Those are hardly the only dynamic to be in play lately, though. I wrote an article a while back debunking the idea that these types of anime were the ones that sell the most, and one of the big things I noticed is that those shows not qualified as ecchi had significantly higher average sales during the BD era, whereas average sales for ecchi shows were virtually unchanged. This increase may be due to the fact that the majority of the increased number of blockbuster anime fall outside the ecchi category, but there’s ample evidence that experimental/artsy anime can sell without needing any kind of fanservice (Tatami Galaxy and Natsume Yuujinchou being standout examples). There’s also some evidence that the industry’s on a bounceback in both areas right now; the number of TV anime made in 2012 was significantly above that of 2010/2011, and the number of ecchi/harem series declined a bit as well.

FWN-TVan-1

In the long term, it’s possible (but by no means a certainty) that we could end up seeing a shift away from lowest-common-denominator shows of that variety. What we won’t see is said genres taking over the industry entirely and pushing all other genres out. Even within anime, even in the BD era, they’re something of a niche market (albiet one with a very solid floor). And even those lowest-common-denominator shows serve another higher purpose; more projects mean more people have a chance to stay employed in the industry. One of last fall’s hotshot new directors, Shingo Suzuki (K), picked up a fair amount of experience and pay working on throwaway projects like Kiddy Grade and The Sacred Blacksmith.

So that’s more or less where we are right now in the BD era, with a healthy market and better animation. I wouldn’t call it a golden age, primarily because it’s stupid to call something a golden age or a dynasty in anything other than hindsight. But I would say it’s been a strong time, good for plenty of quality works.**** Here’s hoping the next 5 years, whatever changes they bring, will be as strong as the last.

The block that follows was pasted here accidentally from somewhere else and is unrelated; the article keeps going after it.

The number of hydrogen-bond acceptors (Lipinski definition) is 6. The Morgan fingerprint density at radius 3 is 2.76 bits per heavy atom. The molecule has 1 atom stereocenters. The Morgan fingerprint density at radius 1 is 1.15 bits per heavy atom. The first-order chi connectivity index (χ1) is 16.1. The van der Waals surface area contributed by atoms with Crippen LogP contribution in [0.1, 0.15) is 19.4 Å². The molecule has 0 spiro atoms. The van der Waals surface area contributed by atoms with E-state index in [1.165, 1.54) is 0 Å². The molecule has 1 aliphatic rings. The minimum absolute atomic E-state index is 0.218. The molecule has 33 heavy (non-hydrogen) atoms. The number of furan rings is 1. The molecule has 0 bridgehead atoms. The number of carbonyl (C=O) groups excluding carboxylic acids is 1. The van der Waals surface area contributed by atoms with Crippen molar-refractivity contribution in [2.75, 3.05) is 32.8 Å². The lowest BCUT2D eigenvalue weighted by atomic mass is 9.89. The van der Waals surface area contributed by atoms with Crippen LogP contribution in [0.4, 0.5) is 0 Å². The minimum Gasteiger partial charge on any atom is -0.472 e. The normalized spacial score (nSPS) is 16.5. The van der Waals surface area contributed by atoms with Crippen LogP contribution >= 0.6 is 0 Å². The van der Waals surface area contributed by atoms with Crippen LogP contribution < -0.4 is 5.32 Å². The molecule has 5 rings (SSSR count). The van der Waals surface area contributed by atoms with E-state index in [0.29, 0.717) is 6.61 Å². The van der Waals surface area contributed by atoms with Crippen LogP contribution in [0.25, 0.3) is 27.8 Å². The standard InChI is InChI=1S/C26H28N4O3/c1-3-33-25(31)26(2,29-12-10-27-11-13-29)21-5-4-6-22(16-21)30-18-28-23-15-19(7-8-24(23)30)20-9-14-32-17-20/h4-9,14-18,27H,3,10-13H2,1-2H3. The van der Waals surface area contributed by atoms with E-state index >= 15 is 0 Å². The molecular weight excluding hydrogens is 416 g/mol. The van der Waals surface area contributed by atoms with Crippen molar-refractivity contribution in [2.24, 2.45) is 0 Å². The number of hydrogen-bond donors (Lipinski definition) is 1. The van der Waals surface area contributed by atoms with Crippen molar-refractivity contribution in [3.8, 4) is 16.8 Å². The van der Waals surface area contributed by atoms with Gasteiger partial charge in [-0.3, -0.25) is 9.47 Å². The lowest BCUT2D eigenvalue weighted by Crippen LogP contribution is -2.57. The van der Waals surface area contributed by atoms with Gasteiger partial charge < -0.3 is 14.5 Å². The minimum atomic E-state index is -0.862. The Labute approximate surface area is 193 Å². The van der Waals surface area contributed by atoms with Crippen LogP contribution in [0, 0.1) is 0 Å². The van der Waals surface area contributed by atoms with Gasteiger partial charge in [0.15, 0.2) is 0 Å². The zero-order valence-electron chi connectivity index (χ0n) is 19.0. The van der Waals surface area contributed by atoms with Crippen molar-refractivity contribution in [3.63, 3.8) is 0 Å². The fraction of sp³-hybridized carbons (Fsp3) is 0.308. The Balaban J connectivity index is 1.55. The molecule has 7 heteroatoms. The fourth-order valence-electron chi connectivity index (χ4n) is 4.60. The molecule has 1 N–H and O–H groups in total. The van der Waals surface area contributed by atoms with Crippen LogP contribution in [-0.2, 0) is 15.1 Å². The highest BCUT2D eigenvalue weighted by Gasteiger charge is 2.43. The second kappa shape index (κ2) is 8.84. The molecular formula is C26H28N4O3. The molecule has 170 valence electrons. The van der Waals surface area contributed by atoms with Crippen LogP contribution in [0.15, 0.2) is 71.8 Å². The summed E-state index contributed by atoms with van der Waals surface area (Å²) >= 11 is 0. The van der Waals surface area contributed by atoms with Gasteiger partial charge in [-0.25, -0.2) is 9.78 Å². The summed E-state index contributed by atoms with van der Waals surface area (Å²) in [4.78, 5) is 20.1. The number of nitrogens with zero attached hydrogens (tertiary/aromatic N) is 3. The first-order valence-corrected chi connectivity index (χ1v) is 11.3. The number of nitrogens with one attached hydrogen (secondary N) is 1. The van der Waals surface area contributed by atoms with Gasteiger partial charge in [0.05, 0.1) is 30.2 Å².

*My thoughts on this eventually spilled over into a 500-word footnote that deserves its own entry.

**Of course, an anime selling that much covers much more than just that.

***A quick mea culpa here, I made a spreadsheet error last time and added the percentages of ecchi/harem shows incorrectly. The combined percentage varied from 5% to 13% peaked at 18% in 2004, not 5% to 10% peaking at 12% as I stated in part 2.

****I hope there’s really no need to list them off for people who pay attention to modern anime, but the BD era has thus far given us a slate including Baccano, Bakemonogatari, Giant Killing, Usagi Drop, Tiger and Bunny, Fate Zero, Un-Go, Steins Gate, Blue Exorcist, Future Diary, Katanagatari, Daily Lives of High School Boys, Another, Ano Hana, Panty and Stocking, Attack on Titan, Angel Beats, Jojo’s Bizarre Adventure, Humanity Has Declined, the latest and arguably greatest Lupin III series, and of course Madoka Magica. Try refuting the collective quality of that slate. I dare you.

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2 thoughts on “3 Major Anime Industry Sea Changes Explained By Their Effect on TV Anime (Part 3: Blu-Ray Boosting)

  1. Pingback: Where Might Future Changes in Anime Lie? | Animetics

  2. Pingback: Fun With Numbers: The Anime Industry Is Demonstrably Healthy (And Not Dying) | Animetics